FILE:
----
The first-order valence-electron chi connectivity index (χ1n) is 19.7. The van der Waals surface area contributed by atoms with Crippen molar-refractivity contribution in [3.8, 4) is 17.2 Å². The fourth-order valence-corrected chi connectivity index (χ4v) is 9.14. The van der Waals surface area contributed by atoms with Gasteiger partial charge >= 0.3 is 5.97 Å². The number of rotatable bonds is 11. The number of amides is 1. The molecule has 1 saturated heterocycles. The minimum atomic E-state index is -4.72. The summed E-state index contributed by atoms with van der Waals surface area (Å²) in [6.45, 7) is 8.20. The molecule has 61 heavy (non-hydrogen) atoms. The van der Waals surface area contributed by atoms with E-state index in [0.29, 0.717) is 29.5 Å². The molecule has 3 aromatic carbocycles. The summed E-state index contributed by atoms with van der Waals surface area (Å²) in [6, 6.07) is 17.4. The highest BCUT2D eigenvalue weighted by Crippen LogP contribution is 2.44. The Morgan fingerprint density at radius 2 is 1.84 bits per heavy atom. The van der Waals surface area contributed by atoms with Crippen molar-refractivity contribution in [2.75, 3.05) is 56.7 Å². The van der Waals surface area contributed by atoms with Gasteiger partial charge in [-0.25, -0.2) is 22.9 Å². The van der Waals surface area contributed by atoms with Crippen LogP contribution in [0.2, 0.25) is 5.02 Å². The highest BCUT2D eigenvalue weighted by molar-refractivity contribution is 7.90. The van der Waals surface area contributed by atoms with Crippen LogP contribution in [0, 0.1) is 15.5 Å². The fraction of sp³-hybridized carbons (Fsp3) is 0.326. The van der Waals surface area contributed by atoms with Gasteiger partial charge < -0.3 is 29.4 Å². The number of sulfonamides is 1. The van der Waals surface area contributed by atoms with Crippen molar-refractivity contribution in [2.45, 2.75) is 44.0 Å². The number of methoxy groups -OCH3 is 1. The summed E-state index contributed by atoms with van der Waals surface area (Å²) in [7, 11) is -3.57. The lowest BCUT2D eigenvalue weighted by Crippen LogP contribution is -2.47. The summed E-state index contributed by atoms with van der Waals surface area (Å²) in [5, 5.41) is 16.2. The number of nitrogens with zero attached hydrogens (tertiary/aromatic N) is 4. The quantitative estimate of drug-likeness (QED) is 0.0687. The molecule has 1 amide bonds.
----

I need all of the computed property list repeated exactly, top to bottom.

The first-order valence-electron chi connectivity index (χ1n) is 19.7. The van der Waals surface area contributed by atoms with Crippen molar-refractivity contribution in [3.8, 4) is 17.2 Å². The fourth-order valence-corrected chi connectivity index (χ4v) is 9.14. The van der Waals surface area contributed by atoms with Gasteiger partial charge >= 0.3 is 5.97 Å². The number of rotatable bonds is 11. The number of amides is 1. The molecule has 1 saturated heterocycles. The minimum atomic E-state index is -4.72. The summed E-state index contributed by atoms with van der Waals surface area (Å²) in [6.45, 7) is 8.20. The molecule has 61 heavy (non-hydrogen) atoms. The van der Waals surface area contributed by atoms with E-state index in [0.29, 0.717) is 29.5 Å². The molecule has 3 aromatic carbocycles. The summed E-state index contributed by atoms with van der Waals surface area (Å²) in [6, 6.07) is 17.4. The highest BCUT2D eigenvalue weighted by Crippen LogP contribution is 2.44. The Morgan fingerprint density at radius 2 is 1.84 bits per heavy atom. The van der Waals surface area contributed by atoms with Crippen molar-refractivity contribution in [2.75, 3.05) is 56.7 Å². The van der Waals surface area contributed by atoms with Gasteiger partial charge in [-0.25, -0.2) is 22.9 Å². The van der Waals surface area contributed by atoms with Crippen LogP contribution in [0.2, 0.25) is 5.02 Å². The highest BCUT2D eigenvalue weighted by molar-refractivity contribution is 7.90. The van der Waals surface area contributed by atoms with Crippen LogP contribution in [0, 0.1) is 15.5 Å². The fraction of sp³-hybridized carbons (Fsp3) is 0.326. The van der Waals surface area contributed by atoms with Gasteiger partial charge < -0.3 is 29.4 Å². The number of sulfonamides is 1. The van der Waals surface area contributed by atoms with Crippen molar-refractivity contribution in [2.45, 2.75) is 44.0 Å². The number of methoxy groups -OCH3 is 1. The summed E-state index contributed by atoms with van der Waals surface area (Å²) in [7, 11) is -3.57. The lowest BCUT2D eigenvalue weighted by Crippen LogP contribution is -2.47. The summed E-state index contributed by atoms with van der Waals surface area (Å²) in [5, 5.41) is 16.2. The number of nitrogens with zero attached hydrogens (tertiary/aromatic N) is 4. The quantitative estimate of drug-likeness (QED) is 0.0687. The molecule has 1 amide bonds.